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The Great Gamble: The Soviet War in Afghanistan Paperback – January 5, 2010


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The Great Gamble: The Soviet War in Afghanistan + The Soviet-Afghan War: How a Superpower Fought and Lost + Afghanistan: A Russian Soldier's Story
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Product Details

  • Paperback: 326 pages
  • Publisher: Harper Perennial; Reprint edition (January 5, 2010)
  • Language: English
  • ISBN-10: 0061143197
  • ISBN-13: 978-0061143199
  • Product Dimensions: 0.8 x 5.4 x 8 inches
  • Shipping Weight: 7.8 ounces (View shipping rates and policies)
  • Average Customer Review: 3.8 out of 5 stars  See all reviews (34 customer reviews)
  • Amazon Best Sellers Rank: #1,132,367 in Books (See Top 100 in Books)

Editorial Reviews

From The New Yorker

Feifer�s history of the Soviet misadventure in Afghanistan, in the nineteen-eighties, comes just in time for a proposed expansion of the seven-year-old American effort there. It ought to be instructive, because the Soviet experience (�an increasingly senseless conflict�) closely mirrors our own�a lightly contested invasion later thwarted by a homegrown resistance and the �Afghan tradition of shifting allegiances.� Feifer assiduously chronicles Soviet errors; some, like the indiscriminate use of explosives when searching villages and the shelling of wedding parties mistaken for bands of the enemy, have close analogues in the current war. Yet, strangely, having pointed out all the parallels, Feifer persists in thinking of the American venture as a �historic opportunity� undermined by the second front, in Iraq, rather than as intrinsically hopeless.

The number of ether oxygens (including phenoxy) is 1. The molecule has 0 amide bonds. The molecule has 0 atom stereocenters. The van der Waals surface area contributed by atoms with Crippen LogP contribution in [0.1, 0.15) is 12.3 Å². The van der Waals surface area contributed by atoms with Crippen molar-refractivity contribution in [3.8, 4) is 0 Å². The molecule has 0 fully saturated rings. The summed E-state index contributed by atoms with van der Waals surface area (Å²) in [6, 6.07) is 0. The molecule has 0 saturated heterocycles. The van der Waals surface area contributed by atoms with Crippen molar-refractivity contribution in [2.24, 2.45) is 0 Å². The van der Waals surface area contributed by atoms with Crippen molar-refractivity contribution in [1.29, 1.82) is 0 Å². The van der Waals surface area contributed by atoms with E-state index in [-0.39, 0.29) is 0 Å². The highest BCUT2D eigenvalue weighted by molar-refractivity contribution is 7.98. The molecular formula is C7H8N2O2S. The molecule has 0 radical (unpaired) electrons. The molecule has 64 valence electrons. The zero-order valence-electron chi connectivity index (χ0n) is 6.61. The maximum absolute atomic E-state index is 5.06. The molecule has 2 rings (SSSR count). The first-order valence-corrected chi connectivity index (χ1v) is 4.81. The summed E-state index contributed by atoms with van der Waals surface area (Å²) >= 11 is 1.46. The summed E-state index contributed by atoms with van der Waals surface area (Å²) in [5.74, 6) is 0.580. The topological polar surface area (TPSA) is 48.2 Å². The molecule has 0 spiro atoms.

Copyright ©2008 Click here to subscribe to The New Yorker --This text refers to an out of print or unavailable edition of this title.

From Booklist

Feifer’s account of the Soviet Union’s 1979 invasion and 10-year occupation of Afghanistan from 1979–89 builds on considerable original research and on Russian-language histories not available in English. Emphasizing the experiences of Soviet personnel sent to Afghanistan, Feifer portrays their war within the context of political and military decisions that led to their fighting in Afghanistan. The actual decision by Soviet leaders to invade was, as far as Feifer can discover, a muddle. It came after the Communist government in Kabul, unable to quash violent resistance to its program, split apart in bloody factional fighting. But by staging a coup to install their stooge Babrak Karmal in power, the Soviets took the war into their own hands and escalated it accordingly. Their major offensives, acording to Feifer, never delivered a strategic victory, though they tended to prevail in individual battles depicted in the stories of several Soviet officers and soldiers. Tracing the arc of the Soviets’ military disillusionment in Afghanistan, Feifer, who is an NPR reporter in Moscow, provides essential historical background to the present war in Afghanistan. --Gilbert Taylor --This text refers to an out of print or unavailable edition of this title.

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Customer Reviews

It also exposes the canard that U.S. aid was instrumental in the Soviet collapse.
Mike B
I think that this is a very interesting and informative book, and I highly recommend it to anyone who wishes to understand the Soviet war in Afghanistan.
Kurt A. Johnson
Unfortunately, the book provides little new information for a reader with more than a basic understanding of Afghanistan.
Adam Strickland

Most Helpful Customer Reviews

32 of 37 people found the following review helpful By Joseph Hedderich on January 22, 2009
Format: Hardcover
For the last 4 or so years I've been looking for a book about the Soviet Afghan war and I was absolutely shocked to find here in America that there is virtually nothing. I've checked major retailers, surfed Amazon, even asked Russian history professors what they could recommend. Each time I'd get partial answers, essays or books relating to how journalists covered the Mujahideen, or military tactics involved, or a quick 20 pg reference covering the whole conflict. There was never a book covering a holistic account of the entire conflict. Even wikipedia failed as a descent start for references.